How do you turn a charity into a business ... and why would you?

From Global development | The Guardian Wed Jan 9 2013, 05:59:00

Solar lights can bring clean electricity to rural Africa. But is selling them - rather than giving them away - a good idea?

In Kenya, one can drive for hours at a time and see village after village with no electricity. One charity cannot solve the problem of power just as they can't solve many of Africa's other big challenges such as clean water, decent education, irrigation, medicine and food.

Like mobile phones in the past ten years, solar lights will only become ubiquitous when the private sector embraces them; when there's a value chain that incentivises everyone from a large scale importer in Dar es Salaam; to a shop-keeper in rural Zambia; and to everyone in between, including local handymen to fix them when they break or shop-keepers to sell spare batteries.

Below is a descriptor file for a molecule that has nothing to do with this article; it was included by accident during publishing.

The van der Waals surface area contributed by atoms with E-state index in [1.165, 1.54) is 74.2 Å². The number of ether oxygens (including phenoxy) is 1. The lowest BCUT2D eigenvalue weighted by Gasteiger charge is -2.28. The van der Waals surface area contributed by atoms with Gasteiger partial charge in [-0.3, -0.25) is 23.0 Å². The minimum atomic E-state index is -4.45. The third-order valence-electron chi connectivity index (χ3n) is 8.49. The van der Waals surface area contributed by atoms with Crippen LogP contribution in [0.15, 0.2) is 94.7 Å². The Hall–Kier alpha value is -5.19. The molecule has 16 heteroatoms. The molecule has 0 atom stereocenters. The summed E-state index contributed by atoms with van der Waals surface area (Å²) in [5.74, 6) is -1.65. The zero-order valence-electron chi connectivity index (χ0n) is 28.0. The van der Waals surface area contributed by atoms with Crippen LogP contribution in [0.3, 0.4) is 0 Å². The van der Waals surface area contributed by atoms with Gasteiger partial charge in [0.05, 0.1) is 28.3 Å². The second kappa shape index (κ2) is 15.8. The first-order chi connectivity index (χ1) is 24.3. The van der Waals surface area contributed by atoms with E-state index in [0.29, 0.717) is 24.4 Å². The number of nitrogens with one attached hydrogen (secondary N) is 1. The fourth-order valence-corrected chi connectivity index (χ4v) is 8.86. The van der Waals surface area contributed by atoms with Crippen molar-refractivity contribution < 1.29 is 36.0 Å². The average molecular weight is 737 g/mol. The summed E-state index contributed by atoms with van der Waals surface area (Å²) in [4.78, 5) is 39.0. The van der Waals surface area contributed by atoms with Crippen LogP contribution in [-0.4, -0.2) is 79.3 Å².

Which is why SolarAid, despite its name, has come to believe in a market based approach: selling solar lights, not giving them away. We quickly realised that we needed to commit to this approach and turn our charity project, SunnyMoney, into a social business. To encourage and stimulate the market; not undermine it with any well-meaning charity.

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